in America that we couldn’t fit, including the current barriers to entry that a lot of
midwives – especially midwives of color – face in certain states. For more on that and ProPublica’s latest reporting
on maternal health, click on the link below.

100 thoughts on “The culture war between doctors and midwives, explained

  1. In the UK, midwives deliver half of all babies. Compare that to the US where midwives attend only around 10% of births, and maternal and infant mortality rates are much higher. Could a larger role for midwives improve health outcomes? Read more:

  2. I'm writing my thesis on this topic and would love to see your sources! Could you list some of them for me, or tell me where I can find them?

  3. Nurses advocate more for patients than doctors, on any floor.

    And it simply because we spend more time with patients.

    We, nurses can make the dr take a blood gasses using doppler( To increase chances to find the artery) instead of blindly poking and hurting patients.

  4. Ok back up for a bit
    When theres a shortage of midwives as a whole dont bring race into it
    Theres 15000 of them it doesnt matter if they are white or black atlesst theyre there

  5. Idk man…if my wife was having a baby…I would much rather take her to the hospital with professionals, adequate equipment and instruments and emergency protocols than to invite some old woman over at home..who's qualification is based on what she has practiced by observing others of her kind and not extensive scientific research

  6. How does everyone involved with this channel not realize that "people of colour" is just a fancy way of saying "coloured people"?

  7. I've lived in the US my entire life and everyone is always shocked to find out I was delivered by a midwife and not at a hospital. I never realized that it was so common in other industrialized countries, I just thought my family was weird

  8. Wait but… I thought midwives were only responsible for births. Why does Mindy talk about heart attacks then in the beginning, then?

  9. As someone who has given birth with an MD and midwife. I can say the midwife group did make my birth easier and i felt well taken care of. i was more prepared with a midwife and they looked after my mental and physical help after giving birth. I had 2 very easy births, but my care was night and day between the two different providers.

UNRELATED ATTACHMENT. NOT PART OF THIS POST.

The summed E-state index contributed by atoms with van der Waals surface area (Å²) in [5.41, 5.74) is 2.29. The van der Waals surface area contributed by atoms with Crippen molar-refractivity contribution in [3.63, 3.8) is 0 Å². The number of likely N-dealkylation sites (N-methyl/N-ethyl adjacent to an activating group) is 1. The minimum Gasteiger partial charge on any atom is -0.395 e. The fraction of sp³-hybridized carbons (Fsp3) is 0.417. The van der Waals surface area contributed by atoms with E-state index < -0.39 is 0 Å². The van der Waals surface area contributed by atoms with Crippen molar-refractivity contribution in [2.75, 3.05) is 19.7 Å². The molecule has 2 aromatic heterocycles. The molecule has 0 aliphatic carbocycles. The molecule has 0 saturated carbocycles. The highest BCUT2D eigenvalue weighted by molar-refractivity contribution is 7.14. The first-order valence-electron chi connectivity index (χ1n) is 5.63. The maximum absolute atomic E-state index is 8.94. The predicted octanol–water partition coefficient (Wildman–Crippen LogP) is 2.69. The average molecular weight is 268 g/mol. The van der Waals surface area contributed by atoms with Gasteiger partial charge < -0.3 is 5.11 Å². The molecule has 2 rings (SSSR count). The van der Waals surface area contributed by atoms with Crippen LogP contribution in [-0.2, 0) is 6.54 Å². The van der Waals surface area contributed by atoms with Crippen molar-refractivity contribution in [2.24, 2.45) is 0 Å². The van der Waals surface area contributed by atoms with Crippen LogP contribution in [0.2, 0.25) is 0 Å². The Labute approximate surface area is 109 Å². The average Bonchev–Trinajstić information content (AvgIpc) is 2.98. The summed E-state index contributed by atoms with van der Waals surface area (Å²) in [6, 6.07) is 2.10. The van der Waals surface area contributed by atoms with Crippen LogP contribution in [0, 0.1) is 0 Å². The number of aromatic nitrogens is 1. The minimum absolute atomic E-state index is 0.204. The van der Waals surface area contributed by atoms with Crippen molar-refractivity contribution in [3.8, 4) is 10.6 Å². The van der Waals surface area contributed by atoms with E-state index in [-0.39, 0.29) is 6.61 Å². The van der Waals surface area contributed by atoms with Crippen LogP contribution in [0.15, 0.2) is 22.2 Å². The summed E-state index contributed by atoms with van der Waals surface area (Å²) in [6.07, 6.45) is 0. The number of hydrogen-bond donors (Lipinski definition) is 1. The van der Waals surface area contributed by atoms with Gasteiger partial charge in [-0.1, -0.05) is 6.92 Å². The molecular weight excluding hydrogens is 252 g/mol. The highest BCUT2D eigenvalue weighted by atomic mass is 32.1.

10. I'm actually going to take this video as a blatant attack on science, logic, reasoning, and true dialogue/debate. Awful video vox. Next time come with an actual report and argumemt.

  11. Midwifery is a qualification you can get in most countries- what is going in USA?
    Edit: no way would I want a male doctor- just too embarrassing

  12. well sum reasons for us having a higher mortality rate and it going up in our nation is because we have a higher population, less ppl educated about sex and pregnancy, more ppl who dont believe in medicine and vaccines, etc

  13. I always thought midwives were a normal thing and there still midwives in hospital working with the doctors at least in Denmark

  14. I’m a little confused at the progression of your video… first you compared midwives to doctors. Then by the end you were comparing white midwives to black midwives. And there was a lot of history in the video, but the facts didn’t really run full-circle to tie everything together. It seems a lot of your audience is confused what your conclusion is, and that’s no good.

    Also, why not compare to Canada, a country which likely uses the same amount of midwives as America, but also has universal healthcare, and see what the difference is there? And, there being far less racial history in Canada, what effect that has had in comparison to the US? Considering the childbirth cultures between Canada and US are very similar, perhaps comparing those two would provide much more relevant and useful information. All said and done, it seems much of your audience is concluding the mortality rate is connected to the healthcare system, rather than institutionalized racism.

  15. This is a terrible and biased video. You make it sound like the lack of midwives are the only reason why maternal fatality is higher in the US. It is much more complex. How about the different health Care coverage? Health insurance? Social programs that are much more available in many European countries? Never mind that the education and training for midwives is drastically different in North America than in Europe.

  16. Fun fact about midwives in the 1800’s: A lot of children died because the male doctors didn’t wash their hands but the midwives did, so a lot of midwives actually saved infants, but where being blamed by the doctors because apparently the midwives where dirty.

  17. In South Africa, midwifery is one of the qualifications a person needs to become a senior registered nurse. Said another way, you can only become a midwife if you're a nurse first, which I think works well

  18. There are actually many midwives who are well trained nurses with bachelor's degrees. I dated a girl in college who was becoming one and told me all about it. The pay is crazy, suburban white woman are willing to pay out the nose for midwifery services.